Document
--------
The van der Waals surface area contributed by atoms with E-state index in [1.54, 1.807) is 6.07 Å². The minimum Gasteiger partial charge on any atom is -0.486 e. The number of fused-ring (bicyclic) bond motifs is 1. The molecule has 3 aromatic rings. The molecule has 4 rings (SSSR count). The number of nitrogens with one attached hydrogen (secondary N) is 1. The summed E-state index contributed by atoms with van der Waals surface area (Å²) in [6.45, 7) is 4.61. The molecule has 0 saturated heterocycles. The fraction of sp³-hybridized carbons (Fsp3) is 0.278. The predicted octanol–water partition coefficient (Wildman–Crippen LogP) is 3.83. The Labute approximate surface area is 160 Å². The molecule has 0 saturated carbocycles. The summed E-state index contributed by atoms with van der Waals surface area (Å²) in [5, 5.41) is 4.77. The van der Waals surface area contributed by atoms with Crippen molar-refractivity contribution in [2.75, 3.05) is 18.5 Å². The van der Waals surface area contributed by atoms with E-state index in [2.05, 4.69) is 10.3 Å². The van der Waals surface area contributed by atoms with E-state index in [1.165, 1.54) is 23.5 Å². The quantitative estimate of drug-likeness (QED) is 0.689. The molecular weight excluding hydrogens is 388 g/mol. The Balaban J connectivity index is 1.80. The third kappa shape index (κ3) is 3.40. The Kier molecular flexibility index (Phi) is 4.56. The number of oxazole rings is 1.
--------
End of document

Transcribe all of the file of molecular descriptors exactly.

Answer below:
The van der Waals surface area contributed by atoms with E-state index in [1.54, 1.807) is 6.07 Å². The minimum Gasteiger partial charge on any atom is -0.486 e. The number of fused-ring (bicyclic) bond motifs is 1. The molecule has 3 aromatic rings. The molecule has 4 rings (SSSR count). The number of nitrogens with one attached hydrogen (secondary N) is 1. The summed E-state index contributed by atoms with van der Waals surface area (Å²) in [6.45, 7) is 4.61. The molecule has 0 saturated heterocycles. The fraction of sp³-hybridized carbons (Fsp3) is 0.278. The predicted octanol–water partition coefficient (Wildman–Crippen LogP) is 3.83. The Labute approximate surface area is 160 Å². The molecule has 0 saturated carbocycles. The summed E-state index contributed by atoms with van der Waals surface area (Å²) in [5, 5.41) is 4.77. The van der Waals surface area contributed by atoms with Crippen molar-refractivity contribution in [2.75, 3.05) is 18.5 Å². The van der Waals surface area contributed by atoms with E-state index in [2.05, 4.69) is 10.3 Å². The van der Waals surface area contributed by atoms with E-state index in [1.165, 1.54) is 23.5 Å². The quantitative estimate of drug-likeness (QED) is 0.689. The molecular weight excluding hydrogens is 388 g/mol. The Balaban J connectivity index is 1.80. The third kappa shape index (κ3) is 3.40. The Kier molecular flexibility index (Phi) is 4.56. The number of oxazole rings is 1.